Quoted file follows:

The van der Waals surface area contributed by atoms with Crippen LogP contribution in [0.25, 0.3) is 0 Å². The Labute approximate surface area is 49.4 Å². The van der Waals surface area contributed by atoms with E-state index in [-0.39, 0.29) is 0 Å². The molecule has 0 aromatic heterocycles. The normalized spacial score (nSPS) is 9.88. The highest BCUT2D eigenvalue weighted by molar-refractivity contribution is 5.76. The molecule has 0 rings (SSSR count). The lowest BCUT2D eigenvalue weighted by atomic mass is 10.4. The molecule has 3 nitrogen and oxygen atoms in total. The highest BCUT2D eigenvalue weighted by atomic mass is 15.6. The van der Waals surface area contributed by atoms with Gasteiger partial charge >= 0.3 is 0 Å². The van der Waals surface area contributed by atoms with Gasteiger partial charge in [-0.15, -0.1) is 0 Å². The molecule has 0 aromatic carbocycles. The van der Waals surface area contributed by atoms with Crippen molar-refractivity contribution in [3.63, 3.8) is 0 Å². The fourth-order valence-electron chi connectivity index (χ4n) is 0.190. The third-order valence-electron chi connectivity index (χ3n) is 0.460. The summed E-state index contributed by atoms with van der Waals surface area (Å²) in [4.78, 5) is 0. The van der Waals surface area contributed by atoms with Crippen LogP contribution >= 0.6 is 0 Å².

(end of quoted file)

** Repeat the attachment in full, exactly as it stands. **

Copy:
The van der Waals surface area contributed by atoms with Crippen LogP contribution in [0.25, 0.3) is 0 Å². The Labute approximate surface area is 49.4 Å². The van der Waals surface area contributed by atoms with E-state index in [-0.39, 0.29) is 0 Å². The molecule has 0 aromatic heterocycles. The normalized spacial score (nSPS) is 9.88. The highest BCUT2D eigenvalue weighted by molar-refractivity contribution is 5.76. The molecule has 0 rings (SSSR count). The lowest BCUT2D eigenvalue weighted by atomic mass is 10.4. The molecule has 3 nitrogen and oxygen atoms in total. The highest BCUT2D eigenvalue weighted by atomic mass is 15.6. The van der Waals surface area contributed by atoms with Gasteiger partial charge >= 0.3 is 0 Å². The van der Waals surface area contributed by atoms with Gasteiger partial charge in [-0.15, -0.1) is 0 Å². The molecule has 0 aromatic carbocycles. The van der Waals surface area contributed by atoms with Crippen molar-refractivity contribution in [3.63, 3.8) is 0 Å². The fourth-order valence-electron chi connectivity index (χ4n) is 0.190. The third-order valence-electron chi connectivity index (χ3n) is 0.460. The summed E-state index contributed by atoms with van der Waals surface area (Å²) in [4.78, 5) is 0. The van der Waals surface area contributed by atoms with Crippen LogP contribution >= 0.6 is 0 Å².